Mladen is happy with the city's response.

“I think the city, to my knowledge and how much I followed, was the only one that jumped to help those who lost their homes and put them in free spaces,” Mladen pointed out. He also reminds us that the government took over the rebuild and the city is involved with 20%. When asked if it’s good for Zagreb that the government took the lead over the city, a resounding yes was the final answer. “The city doesn't have enough money, so the government needs to jump in," concluded Mladen.  

Steady ground wishes above all

Being the biggest and the capital city of Croatia, which attracts people from everywhere in the country and beyond, Zagreb streets offered truly diverse answers to Jose and me. There was more or less fright on March 22, 2020, and different levels of anxiety today. Different views on insurance and the city’s response. We can only guess how differently they will vote in May. But one wish is the constant for the Purger's hearth - the wish to see Zagreb as a safe city where you only get awakened by an alarm clock.   

 For more about the earthquake in Zagreb, follow TCN's dedicated page.

Monday, 4 January 2021

Earthquake Insurance Premium Rises 28%

ZAGREB, 4 January, 2021 - It is estimated that the earthquake insurance premium at the end of 2020 will total around HRK 110 million, up 28% on the year, the Croatian Chamber of Commerce (HGK) said on Monday.

The devastating earthquakes which hit Croatia last year have caused over HRK 100 billion worth of damage and many people have lost their properties, so it is not surprising that after the tremor which struck Zagreb and its environs in March there was an increase in earthquake insurance, the HGK said, adding that the tremors which struck Sisak-Moslavina County last week will certainly further raise people's awareness of the need for earthquake insurance.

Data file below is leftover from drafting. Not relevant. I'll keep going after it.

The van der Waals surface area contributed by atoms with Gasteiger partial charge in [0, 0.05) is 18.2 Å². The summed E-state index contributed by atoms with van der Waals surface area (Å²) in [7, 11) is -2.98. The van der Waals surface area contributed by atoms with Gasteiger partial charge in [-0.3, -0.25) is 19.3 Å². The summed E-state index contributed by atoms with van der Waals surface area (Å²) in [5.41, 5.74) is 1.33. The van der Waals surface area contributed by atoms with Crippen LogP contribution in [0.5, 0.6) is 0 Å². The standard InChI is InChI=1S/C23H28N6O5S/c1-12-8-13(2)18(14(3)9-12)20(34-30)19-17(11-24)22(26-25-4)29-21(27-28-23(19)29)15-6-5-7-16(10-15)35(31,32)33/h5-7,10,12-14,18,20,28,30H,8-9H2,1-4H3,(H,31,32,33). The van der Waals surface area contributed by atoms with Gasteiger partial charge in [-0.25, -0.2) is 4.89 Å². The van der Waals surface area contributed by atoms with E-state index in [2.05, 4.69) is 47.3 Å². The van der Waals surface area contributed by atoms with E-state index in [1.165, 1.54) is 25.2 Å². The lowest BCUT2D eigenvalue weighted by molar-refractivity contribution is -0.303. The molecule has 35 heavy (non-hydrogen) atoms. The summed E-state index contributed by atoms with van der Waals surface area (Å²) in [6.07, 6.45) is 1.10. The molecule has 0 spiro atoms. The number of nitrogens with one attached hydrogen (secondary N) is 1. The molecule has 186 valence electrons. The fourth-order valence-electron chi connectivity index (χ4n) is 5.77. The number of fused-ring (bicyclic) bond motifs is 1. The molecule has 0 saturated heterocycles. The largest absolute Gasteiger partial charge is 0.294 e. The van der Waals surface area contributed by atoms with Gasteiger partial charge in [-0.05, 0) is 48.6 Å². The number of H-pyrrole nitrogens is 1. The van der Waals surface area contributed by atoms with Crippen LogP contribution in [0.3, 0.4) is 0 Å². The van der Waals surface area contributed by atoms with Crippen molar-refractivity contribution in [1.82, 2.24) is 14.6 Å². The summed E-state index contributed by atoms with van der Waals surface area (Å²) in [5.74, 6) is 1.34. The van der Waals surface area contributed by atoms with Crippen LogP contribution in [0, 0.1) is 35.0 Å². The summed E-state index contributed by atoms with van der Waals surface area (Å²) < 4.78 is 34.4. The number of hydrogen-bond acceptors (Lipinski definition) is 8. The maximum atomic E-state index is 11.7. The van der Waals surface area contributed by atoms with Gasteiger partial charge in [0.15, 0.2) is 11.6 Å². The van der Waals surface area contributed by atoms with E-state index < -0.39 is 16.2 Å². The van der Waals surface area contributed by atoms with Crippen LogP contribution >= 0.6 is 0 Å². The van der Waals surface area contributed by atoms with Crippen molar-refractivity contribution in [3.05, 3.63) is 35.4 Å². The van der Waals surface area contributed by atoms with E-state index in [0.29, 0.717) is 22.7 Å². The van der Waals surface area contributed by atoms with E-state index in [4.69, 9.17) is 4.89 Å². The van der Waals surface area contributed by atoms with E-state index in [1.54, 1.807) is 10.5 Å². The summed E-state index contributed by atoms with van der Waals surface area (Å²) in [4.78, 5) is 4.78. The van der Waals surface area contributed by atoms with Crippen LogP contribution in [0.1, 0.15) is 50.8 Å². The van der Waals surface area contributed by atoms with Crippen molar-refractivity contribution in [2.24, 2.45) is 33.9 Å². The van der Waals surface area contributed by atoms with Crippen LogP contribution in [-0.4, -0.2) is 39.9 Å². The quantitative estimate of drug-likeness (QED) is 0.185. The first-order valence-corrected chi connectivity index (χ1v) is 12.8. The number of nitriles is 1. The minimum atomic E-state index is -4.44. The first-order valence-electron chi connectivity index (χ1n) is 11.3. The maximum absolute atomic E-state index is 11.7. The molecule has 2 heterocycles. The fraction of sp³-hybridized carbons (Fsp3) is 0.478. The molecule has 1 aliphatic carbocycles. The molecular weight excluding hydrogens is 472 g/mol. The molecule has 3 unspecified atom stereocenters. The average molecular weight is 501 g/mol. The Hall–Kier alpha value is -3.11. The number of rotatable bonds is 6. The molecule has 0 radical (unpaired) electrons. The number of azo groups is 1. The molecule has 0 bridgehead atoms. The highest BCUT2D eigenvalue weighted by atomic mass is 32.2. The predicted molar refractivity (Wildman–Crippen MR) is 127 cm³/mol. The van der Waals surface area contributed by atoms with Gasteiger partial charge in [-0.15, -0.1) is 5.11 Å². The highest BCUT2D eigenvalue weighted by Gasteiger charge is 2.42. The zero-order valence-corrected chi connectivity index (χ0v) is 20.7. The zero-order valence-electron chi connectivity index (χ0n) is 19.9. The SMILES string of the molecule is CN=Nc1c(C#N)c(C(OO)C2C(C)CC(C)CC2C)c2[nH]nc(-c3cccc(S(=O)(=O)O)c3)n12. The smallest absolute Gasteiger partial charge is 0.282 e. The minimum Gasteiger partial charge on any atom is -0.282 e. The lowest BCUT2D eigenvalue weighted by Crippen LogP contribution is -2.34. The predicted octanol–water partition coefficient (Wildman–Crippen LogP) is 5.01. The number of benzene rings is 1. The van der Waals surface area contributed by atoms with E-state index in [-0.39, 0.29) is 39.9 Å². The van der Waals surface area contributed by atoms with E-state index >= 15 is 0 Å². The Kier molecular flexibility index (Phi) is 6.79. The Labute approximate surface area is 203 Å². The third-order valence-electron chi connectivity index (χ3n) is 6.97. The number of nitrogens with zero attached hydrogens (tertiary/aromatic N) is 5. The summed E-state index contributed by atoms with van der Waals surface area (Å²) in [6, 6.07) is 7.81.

It is estimated that the number of insurance policies by the end of last year will have risen to 140,000, up 30% from 2019, the HGK said, adding that the average earthquake insurance premium was HRK 800.

The HGK said that although the property insurance premium was rising, it amounted to €48 per capita, far below the EU average of €168.

The big disproportion of investing in property insurance in Croatia is especially worrying considering that besides Greece, Turkey, North Macedonia and Italy, Croatia is in tectonically the riskiest part of Europe, the HGK said.

After the March 2020 earthquake, insurance companies paid HRK 237.5 million and processed 7,269 damages claims by the end of November, the HGK said, adding that the Zagreb quake showed that an extremely low percentage of apartment buildings had earthquake insurance.

(€1 = HRK 7.5)

Thursday, 2 July 2020

Allianz: Croatian Insurance Market Expected to Contract by 5.5% in 2020

ZAGREB, July 2, 2020 - This year will be challenging for the Croatian insurance market due to the coronavirus as premiums are projected to fall by 5.5%, but the market is expected to rebound in 2021 with an increase of 5.6%, according to a global report by the Allianz insurance group published on Thursday.